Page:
IN everyday language aesthetics is roughly equivalent to the philosophy of art or the theory of the beautiful, and people are apt to think that these expressions denote a human preoccupation so basic that in one form or another it must always have existed in every culture. But (as so often happens) the general opinion is misleading: aesthetics proper is a recent discipline, born of a real revolution in our perception of the phenomenon of beauty.
The first book to bear the title "Aesthetics" appeared in 1750. This was the German philosopher Alexander Gottlieb Baumgarten's Aesthetica, which was itself made possible as the result of a twofold upheaval in the position of art, from the points of view of the artist and of the onlooker.
Let us deal first with the artist's side. In bygone civilizations works of art fulfilled a sacred purpose. As recently as in ancient Greece their function was to reflect a cosmic order entirely external to mankind. By virtue of this externality, given that the divine is essentially whatever eludes and transcends humanity, they acquired a semi-religious dimension. They were microcosms (etymologically "little worlds") supposedly representing in miniature the harmonious properties of everything the ancients called "Cosmos". It was this that gave them their "impressive greatness"-their ability actually to impress people, who accepted them as phenomena from without.
In this context works of art had "objectivity". y expressed not so much an architect's or sculptor's genius as divine reality, which they apprehended in their capacity as modest rhapsodists. We are still so conscious of this that it does not really matter very much to us who carved a given statue or bas-relief, any more than it would occur to us to look behind the Egyptian cats in the British Museum for the artist's name. What matters is that they are sacred animals, transfigured as such in the realm of art.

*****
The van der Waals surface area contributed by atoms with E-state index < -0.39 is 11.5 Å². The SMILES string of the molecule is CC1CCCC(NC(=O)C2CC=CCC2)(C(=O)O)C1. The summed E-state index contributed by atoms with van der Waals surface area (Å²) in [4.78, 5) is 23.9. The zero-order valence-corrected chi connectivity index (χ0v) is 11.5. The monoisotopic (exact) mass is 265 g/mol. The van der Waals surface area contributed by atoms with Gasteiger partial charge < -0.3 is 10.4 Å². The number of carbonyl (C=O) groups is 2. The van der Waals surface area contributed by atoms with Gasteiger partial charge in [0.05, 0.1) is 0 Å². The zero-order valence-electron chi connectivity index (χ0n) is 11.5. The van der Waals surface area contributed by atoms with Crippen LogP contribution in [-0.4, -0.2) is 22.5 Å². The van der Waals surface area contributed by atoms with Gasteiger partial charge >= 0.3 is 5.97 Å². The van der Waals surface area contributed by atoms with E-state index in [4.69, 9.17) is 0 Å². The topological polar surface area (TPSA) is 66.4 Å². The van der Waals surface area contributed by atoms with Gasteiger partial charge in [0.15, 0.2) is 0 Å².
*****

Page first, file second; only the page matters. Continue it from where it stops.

The modern image of the artist
Our attitude to works of art has changed radically. In some ways it has actually done a U-turn, in the sense that we may well be acquainted with the names of creative artists, and even with some aspects of their lives, and yet know nothing about their work. The French composer Pierre Boulez is admired as an intelligent, cultured man who appears on television, but apart from a tiny elite made up largely of professional musicians, who has heard his latest composition, Repons? Even in less extreme cases, what Nietzsche predicted in the nineteenth century has become the rule in modern democratic societies. Works of art are no longer portrayals of the world but consummate expressions of an artist's personality-in short, highly elaborate visiting-cards. The overwhelming majority of avant-garde works of art in the major museums of New York, London and Paris are like traces left by strokes of genius, in which we may detect Duchamp's sense of humour, Stella's imaginativeness and Hartung's violence-character traits rather than a representation of a shared world.
Be that as it may, this revolution in attitudes to artists contains the seeds of the avant-garde ideology that was so profoundly to affect contemporary art. Admittedly there were artists" in pre-democratic societies, but they were not "geniuses," if by that we mean creators ex nihilo capable of finding within themselves all the sources of their inspiration. The artist of Antiquity was not so much a true demiurge as an intermediary between man and the gods.
By reaction it is understandable that the requirement of radical innovation and originality that goes with the modern image of an artist should be inseparable from the tabula rasa ideology so clearly expressed in the concept of the avant-garde. The beautiful must not be discovered as though it already existed in the objective world, but invented: and thereafter every moment of innovation will find a place in a history …